The Neo-Renaissance garden of the Castle Garden Bazaar was built between 1874 and 1882. It is a worthy pair to any palace garden in the world and houses many details that have exciting stories to tell beyond their beauty: the Triton Fountain, the garden's budding roses, and the medieval curtain wall could each tell hundreds of stories if not sentenced to silence. So let us tell their stories for them.
The ornate gate built during the Hauszmann-reconstruction of Buda castle stands at the Szent György Square station of the Buda Castle Funicular. The ornate fence, stairs, and the adjoined great Turul statue – erected in 1905 – are being restored.
The story of how Franz Joseph's beautiful wife went from being unknown in Hungary to become "our Queen consort", often referred to simply as Sisi, is fascinating. The Queen learnt Hungarian, was happier in Buda than Vienna, and her death shook the entire nation. Her friendship with Gyula Andrássy is well-known, and it was in part her efforts that transformed Franz Joseph (Ferenc József), the cruel oppressor, to the diminutive Ferenc Jóska.
Near City Park, the eclectic villa building at 45 Hermina Road, completed in 1900, is to undergo a comprehensive renovation. Its facade and roof will be rebuilt, and the lavish but now dilapidated interior restored. A fountain will be installed in the garden and valuable trees preserved.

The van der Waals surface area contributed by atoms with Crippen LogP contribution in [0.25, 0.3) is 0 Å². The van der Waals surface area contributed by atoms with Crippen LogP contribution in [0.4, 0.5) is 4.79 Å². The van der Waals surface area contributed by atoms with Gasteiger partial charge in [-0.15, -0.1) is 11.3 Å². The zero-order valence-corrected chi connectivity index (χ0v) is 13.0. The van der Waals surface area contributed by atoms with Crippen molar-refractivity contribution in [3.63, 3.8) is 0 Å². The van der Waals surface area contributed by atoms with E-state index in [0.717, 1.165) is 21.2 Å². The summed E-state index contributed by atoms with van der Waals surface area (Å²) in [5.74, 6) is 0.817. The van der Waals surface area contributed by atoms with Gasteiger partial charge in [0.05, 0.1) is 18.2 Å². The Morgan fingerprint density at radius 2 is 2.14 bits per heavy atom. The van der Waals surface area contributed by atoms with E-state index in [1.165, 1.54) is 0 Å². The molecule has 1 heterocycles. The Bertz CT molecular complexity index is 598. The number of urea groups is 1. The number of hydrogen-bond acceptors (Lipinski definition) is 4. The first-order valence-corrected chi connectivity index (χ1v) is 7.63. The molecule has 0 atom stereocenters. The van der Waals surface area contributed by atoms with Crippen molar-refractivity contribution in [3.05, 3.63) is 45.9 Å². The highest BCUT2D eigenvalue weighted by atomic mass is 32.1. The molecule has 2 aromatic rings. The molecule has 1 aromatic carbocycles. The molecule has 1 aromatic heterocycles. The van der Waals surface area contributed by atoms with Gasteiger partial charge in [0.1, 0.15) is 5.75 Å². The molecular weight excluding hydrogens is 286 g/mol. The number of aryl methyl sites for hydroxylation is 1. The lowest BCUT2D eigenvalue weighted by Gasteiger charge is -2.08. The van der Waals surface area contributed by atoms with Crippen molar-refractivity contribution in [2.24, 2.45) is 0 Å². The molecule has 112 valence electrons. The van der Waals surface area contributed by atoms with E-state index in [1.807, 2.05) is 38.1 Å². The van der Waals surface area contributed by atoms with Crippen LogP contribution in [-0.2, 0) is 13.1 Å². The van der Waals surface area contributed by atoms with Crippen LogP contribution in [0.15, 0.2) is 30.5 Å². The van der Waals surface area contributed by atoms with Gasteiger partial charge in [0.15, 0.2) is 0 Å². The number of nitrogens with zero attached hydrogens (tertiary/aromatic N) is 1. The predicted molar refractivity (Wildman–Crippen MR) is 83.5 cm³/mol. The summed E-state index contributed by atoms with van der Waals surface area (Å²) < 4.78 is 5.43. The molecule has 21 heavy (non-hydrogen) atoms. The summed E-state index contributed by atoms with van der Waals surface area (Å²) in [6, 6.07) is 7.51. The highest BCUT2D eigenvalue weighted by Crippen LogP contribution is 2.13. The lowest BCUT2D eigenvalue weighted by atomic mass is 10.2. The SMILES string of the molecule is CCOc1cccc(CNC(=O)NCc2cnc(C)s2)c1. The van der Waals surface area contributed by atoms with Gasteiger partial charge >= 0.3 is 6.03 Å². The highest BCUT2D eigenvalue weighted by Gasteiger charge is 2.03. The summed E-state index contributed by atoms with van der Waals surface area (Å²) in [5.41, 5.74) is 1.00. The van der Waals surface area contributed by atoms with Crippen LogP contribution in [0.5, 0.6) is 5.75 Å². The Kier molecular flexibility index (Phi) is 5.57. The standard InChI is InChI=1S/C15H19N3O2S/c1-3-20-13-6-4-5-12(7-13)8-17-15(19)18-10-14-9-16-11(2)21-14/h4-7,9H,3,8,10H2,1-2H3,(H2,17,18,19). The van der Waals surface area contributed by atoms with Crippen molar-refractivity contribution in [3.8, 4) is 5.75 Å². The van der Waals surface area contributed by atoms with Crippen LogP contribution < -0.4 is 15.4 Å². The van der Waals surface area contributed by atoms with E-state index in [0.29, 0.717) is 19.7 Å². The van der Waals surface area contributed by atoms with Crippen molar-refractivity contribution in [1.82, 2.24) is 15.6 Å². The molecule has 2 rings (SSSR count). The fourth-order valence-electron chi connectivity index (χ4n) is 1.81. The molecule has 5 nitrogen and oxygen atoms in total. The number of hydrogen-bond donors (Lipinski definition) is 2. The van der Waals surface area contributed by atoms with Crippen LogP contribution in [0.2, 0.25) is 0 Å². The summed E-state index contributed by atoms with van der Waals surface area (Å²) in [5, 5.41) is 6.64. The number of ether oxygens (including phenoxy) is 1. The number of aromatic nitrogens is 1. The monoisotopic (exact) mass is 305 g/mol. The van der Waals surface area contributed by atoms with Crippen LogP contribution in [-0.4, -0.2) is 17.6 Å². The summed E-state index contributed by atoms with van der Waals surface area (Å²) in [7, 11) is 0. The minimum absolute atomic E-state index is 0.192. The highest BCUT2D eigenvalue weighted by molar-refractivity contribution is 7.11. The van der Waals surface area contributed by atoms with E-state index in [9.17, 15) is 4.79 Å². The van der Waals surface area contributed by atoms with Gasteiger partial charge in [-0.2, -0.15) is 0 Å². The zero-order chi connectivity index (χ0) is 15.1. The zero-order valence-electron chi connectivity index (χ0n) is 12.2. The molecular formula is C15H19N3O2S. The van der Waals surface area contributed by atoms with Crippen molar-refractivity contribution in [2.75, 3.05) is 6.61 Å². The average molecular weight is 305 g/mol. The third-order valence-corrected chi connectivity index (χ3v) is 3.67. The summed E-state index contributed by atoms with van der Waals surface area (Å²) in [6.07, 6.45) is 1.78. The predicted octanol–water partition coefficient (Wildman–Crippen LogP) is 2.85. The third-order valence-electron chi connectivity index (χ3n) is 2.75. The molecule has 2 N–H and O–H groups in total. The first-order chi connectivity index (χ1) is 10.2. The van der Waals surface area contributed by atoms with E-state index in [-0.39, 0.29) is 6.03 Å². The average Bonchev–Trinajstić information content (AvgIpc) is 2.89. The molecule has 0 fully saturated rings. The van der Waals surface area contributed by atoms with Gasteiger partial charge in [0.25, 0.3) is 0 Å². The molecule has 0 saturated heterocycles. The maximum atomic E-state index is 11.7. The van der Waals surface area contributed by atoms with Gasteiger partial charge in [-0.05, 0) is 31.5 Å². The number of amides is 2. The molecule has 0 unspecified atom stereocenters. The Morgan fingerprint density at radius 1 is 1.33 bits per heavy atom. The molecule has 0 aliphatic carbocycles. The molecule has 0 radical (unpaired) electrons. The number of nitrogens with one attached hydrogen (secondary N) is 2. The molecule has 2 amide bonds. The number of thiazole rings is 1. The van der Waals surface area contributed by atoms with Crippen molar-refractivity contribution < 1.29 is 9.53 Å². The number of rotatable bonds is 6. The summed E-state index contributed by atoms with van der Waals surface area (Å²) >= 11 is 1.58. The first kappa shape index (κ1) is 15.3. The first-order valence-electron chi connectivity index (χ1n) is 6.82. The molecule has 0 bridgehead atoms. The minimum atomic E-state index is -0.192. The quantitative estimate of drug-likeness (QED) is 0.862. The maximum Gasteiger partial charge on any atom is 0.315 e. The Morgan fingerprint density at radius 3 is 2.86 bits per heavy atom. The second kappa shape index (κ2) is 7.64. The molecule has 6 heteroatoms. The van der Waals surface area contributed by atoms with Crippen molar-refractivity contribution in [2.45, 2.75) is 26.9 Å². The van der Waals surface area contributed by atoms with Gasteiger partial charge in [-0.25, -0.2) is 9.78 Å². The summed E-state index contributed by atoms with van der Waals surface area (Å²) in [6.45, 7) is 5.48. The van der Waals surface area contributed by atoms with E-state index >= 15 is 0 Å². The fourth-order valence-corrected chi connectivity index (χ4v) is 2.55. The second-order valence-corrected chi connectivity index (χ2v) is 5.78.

Designed by Alajos Hauszmann and Dezső Hültl, the palace once housed the Red Cross Society, and then the Ministry of Foreign Affairs. The representative spaces of the palace, torn down after World War II, and its façade will be rebuilt according to the original plans. Other areas will be reimagined for the modern age.
In response to recent events, the Prime Minister's Office has ordered the initiation of listing two buildings as historical monuments of Budapest. All work must stop on the Márványmenyasszony ('marble-bride') restaurant in the 1st District, which hosted the weddings of historical figures such as Széchenyi and Wesselényi and the house on Kazinczy Street, which has become known as Tamás Wichmann's pub. Although the future of these buildings remains uncertain, their history is known all the better.
The building has housed one of the most beautiful cafes in Budapest, a casino, a pharmacy, a glove shop and a car dealership. Until recently, the building that once housed Café Palermo was a black sheep on Andrássy Avenue, but the era of real-estate related corruption and degradation has come to an end. Standing on the corner of Liszt Ferenc Square and Andrássy Avenue, the building currently hidden by a safety net, which hides the luxury apartments being built as part of the restoration.